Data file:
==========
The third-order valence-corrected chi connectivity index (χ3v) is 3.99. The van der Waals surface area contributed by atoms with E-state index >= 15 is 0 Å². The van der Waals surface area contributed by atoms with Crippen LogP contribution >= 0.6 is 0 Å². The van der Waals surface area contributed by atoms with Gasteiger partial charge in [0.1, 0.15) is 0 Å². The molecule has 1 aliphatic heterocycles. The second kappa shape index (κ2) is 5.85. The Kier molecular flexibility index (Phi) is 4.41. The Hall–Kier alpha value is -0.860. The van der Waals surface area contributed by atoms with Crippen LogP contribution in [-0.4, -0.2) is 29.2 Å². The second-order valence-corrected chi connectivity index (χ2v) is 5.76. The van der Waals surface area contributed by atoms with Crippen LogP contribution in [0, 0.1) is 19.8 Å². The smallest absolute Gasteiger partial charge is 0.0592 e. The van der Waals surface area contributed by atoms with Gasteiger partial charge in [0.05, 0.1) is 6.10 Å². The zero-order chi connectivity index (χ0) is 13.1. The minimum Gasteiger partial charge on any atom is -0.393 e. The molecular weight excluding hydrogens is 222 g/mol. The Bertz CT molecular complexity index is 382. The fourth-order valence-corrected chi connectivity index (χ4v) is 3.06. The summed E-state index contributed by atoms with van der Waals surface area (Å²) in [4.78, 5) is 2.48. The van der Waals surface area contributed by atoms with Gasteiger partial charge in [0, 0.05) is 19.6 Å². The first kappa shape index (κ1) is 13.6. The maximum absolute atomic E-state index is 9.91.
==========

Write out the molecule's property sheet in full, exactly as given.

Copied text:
The third-order valence-corrected chi connectivity index (χ3v) is 3.99. The van der Waals surface area contributed by atoms with E-state index >= 15 is 0 Å². The van der Waals surface area contributed by atoms with Crippen LogP contribution >= 0.6 is 0 Å². The van der Waals surface area contributed by atoms with Gasteiger partial charge in [0.1, 0.15) is 0 Å². The molecule has 1 aliphatic heterocycles. The second kappa shape index (κ2) is 5.85. The Kier molecular flexibility index (Phi) is 4.41. The Hall–Kier alpha value is -0.860. The van der Waals surface area contributed by atoms with Crippen LogP contribution in [-0.4, -0.2) is 29.2 Å². The second-order valence-corrected chi connectivity index (χ2v) is 5.76. The van der Waals surface area contributed by atoms with Crippen LogP contribution in [0, 0.1) is 19.8 Å². The smallest absolute Gasteiger partial charge is 0.0592 e. The van der Waals surface area contributed by atoms with Gasteiger partial charge in [0.05, 0.1) is 6.10 Å². The zero-order chi connectivity index (χ0) is 13.1. The minimum Gasteiger partial charge on any atom is -0.393 e. The molecular weight excluding hydrogens is 222 g/mol. The Bertz CT molecular complexity index is 382. The fourth-order valence-corrected chi connectivity index (χ4v) is 3.06. The summed E-state index contributed by atoms with van der Waals surface area (Å²) in [4.78, 5) is 2.48. The van der Waals surface area contributed by atoms with Gasteiger partial charge in [0, 0.05) is 19.6 Å². The first kappa shape index (κ1) is 13.6. The maximum absolute atomic E-state index is 9.91.